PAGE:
Can I Negotiate with Debt Collectors?

Can I Negotiate with Debt Collectors? article image.
Dear Experian,

I have two charge offs on my credit report from two different credit cards. Is it possible to get the credit card companies to remove the charge offs? They are currently saying they cannot remove it but will update the status when the debt is settled or paid in full. I am thinking about settling the debt (negotiating to pay less than what I owe), but I'm wondering if my credit score will improve if I settle?

If the charge off is not removed but settled for an amount that is less than what I owed, will that improve my credit score? Is it worth settling the debt, or would it be the same as if did not pay the debt at all? What are the advantages to settling the debt if the charge off cannot be completely removed?

— SPD

Dear SPD,

If the debt is still owned by the original creditor, you can negotiate with them directly. It's important to consider all your options and be sure you fully understand how your credit will be affected before entering in to an agreement.

What a Charged Off Account Means

If an account has been charged off as a loss, the debt may have been sold or transferred to a collection agency. If so, the collection agency is the legal owner of the debt and you should work with them, not the original creditor.
A status of "charged off" is considered final. If you pay the balance in full directly to the original creditor, the account will be updated to reflect "Paid Charge Off." A Paid Charge Off will remain on the report for seven years from the date of the initial missed payment that led up to the account being written off.

Negotiating with a Debt Collector and Settled Accounts

When a lender or collection agency agrees to settle an account, they are agreeing to take a financial loss by accepting less than the full amount that is owed. A settled debt is considered negative because you did fulfill the terms of the original contract and pay the debt in full, as agreed.

When you negotiate with a debt collector to pay off an account for less than the amount originally owed, the collector will update the account to show that it has been "paid in full for less than the full balance."
Whether you settle the accounts or pay them in full, the collection account won't be removed from your report right away. Your credit report serves as a history of your accounts, so the payment history will remain even after an account is closed and the balance is zero.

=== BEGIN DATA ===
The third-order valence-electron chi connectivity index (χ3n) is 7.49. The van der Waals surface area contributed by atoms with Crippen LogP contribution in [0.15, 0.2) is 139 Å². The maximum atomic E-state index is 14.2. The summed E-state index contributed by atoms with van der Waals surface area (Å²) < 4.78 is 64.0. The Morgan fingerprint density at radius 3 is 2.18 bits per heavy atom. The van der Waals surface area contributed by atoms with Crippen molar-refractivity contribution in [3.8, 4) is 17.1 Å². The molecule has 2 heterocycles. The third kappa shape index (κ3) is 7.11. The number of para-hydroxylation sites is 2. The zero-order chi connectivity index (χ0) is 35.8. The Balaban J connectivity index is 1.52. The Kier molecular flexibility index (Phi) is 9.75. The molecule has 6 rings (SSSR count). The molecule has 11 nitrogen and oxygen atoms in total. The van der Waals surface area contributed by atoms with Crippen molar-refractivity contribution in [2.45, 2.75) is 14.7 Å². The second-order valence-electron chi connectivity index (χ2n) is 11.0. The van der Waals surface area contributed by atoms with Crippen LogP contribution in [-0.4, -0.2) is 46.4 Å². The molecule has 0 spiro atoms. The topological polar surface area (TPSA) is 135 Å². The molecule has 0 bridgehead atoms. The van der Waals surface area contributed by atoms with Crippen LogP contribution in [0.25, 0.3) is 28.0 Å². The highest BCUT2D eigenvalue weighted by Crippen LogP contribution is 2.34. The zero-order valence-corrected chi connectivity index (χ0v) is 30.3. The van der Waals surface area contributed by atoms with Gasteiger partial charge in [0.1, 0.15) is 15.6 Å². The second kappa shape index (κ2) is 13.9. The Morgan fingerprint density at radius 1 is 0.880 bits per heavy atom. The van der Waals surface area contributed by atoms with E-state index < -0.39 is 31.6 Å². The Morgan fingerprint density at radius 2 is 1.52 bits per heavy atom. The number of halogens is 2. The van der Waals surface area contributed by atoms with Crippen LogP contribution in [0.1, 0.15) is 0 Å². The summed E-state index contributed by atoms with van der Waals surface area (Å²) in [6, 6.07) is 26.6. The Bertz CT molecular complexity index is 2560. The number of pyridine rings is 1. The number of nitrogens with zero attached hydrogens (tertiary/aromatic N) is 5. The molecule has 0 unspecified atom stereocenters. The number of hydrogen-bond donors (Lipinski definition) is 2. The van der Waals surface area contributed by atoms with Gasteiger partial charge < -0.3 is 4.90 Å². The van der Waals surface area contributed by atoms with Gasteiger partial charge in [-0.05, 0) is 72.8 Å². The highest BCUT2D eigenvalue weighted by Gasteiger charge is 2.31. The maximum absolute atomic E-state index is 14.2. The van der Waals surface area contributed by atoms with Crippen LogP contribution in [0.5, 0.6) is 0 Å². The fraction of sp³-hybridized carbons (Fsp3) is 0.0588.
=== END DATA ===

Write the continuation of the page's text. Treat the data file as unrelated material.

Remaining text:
Since your accounts were previously written off as loss, once updated they will show a status of "Settled/Charge off." This means that they were written off as a loss to the company prior to being settled. The accounts will be deleted from your credit report seven years from the original delinquency date that led up to the account being written off by the lender.

Accounts that were never late prior to being settled are removed from the credit report seven years from the date they are settled.

Will Settling My Past Due Debt Help My Credit?

Even though settling an account instead of paying it in full is considered negative, settling your past due debts may still be beneficial. How a settlement will affect your credit scores depends on the credit scoring formula being used, but settling a past due account will generally be viewed more positively by lenders than not paying it at all.

Some lenders require that any past due debts be taken care of before you can qualify for a new credit account. And, if the accounts in question have not yet been sold to a collection agency, making payment arrangements now can help you avoid further collection efforts down the road. A charged off account that is left unpaid may end up being sold to a collection agency, which could result in a collection account being added to your credit report as well.

Thanks for asking,
The "Ask Experian" Team

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